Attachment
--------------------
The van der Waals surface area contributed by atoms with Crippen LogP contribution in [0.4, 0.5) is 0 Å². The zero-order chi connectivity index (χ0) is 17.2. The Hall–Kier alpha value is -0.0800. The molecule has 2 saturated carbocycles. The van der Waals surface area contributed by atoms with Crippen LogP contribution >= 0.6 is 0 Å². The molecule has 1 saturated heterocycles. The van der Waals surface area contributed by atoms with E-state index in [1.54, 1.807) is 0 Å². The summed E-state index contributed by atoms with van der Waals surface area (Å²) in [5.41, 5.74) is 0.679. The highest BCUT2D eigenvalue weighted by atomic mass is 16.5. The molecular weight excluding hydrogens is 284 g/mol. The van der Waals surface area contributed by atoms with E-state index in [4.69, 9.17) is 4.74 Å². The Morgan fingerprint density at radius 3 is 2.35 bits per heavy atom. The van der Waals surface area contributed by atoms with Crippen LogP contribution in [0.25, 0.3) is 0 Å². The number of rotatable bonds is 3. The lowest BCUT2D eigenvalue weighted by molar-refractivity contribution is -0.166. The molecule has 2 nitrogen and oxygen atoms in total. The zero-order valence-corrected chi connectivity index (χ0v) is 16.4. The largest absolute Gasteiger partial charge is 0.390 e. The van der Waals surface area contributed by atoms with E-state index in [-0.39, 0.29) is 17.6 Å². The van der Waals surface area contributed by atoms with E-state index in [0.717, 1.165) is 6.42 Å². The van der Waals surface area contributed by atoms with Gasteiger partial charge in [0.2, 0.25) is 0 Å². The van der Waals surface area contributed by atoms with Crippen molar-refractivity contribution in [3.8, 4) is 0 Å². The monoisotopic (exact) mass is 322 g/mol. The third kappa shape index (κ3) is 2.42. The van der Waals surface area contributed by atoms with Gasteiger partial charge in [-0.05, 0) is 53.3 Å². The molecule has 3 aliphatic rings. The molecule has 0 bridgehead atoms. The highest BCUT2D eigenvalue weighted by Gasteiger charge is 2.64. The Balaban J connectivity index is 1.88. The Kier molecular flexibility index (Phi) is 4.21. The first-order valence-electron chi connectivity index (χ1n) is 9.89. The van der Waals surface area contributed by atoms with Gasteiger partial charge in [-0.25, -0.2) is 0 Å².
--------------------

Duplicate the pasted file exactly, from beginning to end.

The van der Waals surface area contributed by atoms with Crippen LogP contribution in [0.4, 0.5) is 0 Å². The zero-order chi connectivity index (χ0) is 17.2. The Hall–Kier alpha value is -0.0800. The molecule has 2 saturated carbocycles. The van der Waals surface area contributed by atoms with Crippen LogP contribution >= 0.6 is 0 Å². The molecule has 1 saturated heterocycles. The van der Waals surface area contributed by atoms with E-state index in [1.54, 1.807) is 0 Å². The summed E-state index contributed by atoms with van der Waals surface area (Å²) in [5.41, 5.74) is 0.679. The highest BCUT2D eigenvalue weighted by atomic mass is 16.5. The molecular weight excluding hydrogens is 284 g/mol. The van der Waals surface area contributed by atoms with E-state index in [4.69, 9.17) is 4.74 Å². The Morgan fingerprint density at radius 3 is 2.35 bits per heavy atom. The van der Waals surface area contributed by atoms with Crippen LogP contribution in [0.25, 0.3) is 0 Å². The number of rotatable bonds is 3. The lowest BCUT2D eigenvalue weighted by molar-refractivity contribution is -0.166. The molecule has 2 nitrogen and oxygen atoms in total. The zero-order valence-corrected chi connectivity index (χ0v) is 16.4. The largest absolute Gasteiger partial charge is 0.390 e. The van der Waals surface area contributed by atoms with E-state index in [-0.39, 0.29) is 17.6 Å². The van der Waals surface area contributed by atoms with E-state index in [0.717, 1.165) is 6.42 Å². The van der Waals surface area contributed by atoms with Gasteiger partial charge in [0.2, 0.25) is 0 Å². The van der Waals surface area contributed by atoms with Crippen molar-refractivity contribution in [3.8, 4) is 0 Å². The monoisotopic (exact) mass is 322 g/mol. The third kappa shape index (κ3) is 2.42. The van der Waals surface area contributed by atoms with Gasteiger partial charge in [-0.05, 0) is 53.3 Å². The molecule has 3 aliphatic rings. The molecule has 0 bridgehead atoms. The highest BCUT2D eigenvalue weighted by Gasteiger charge is 2.64. The Balaban J connectivity index is 1.88. The Kier molecular flexibility index (Phi) is 4.21. The first-order valence-electron chi connectivity index (χ1n) is 9.89. The van der Waals surface area contributed by atoms with Gasteiger partial charge in [-0.25, -0.2) is 0 Å².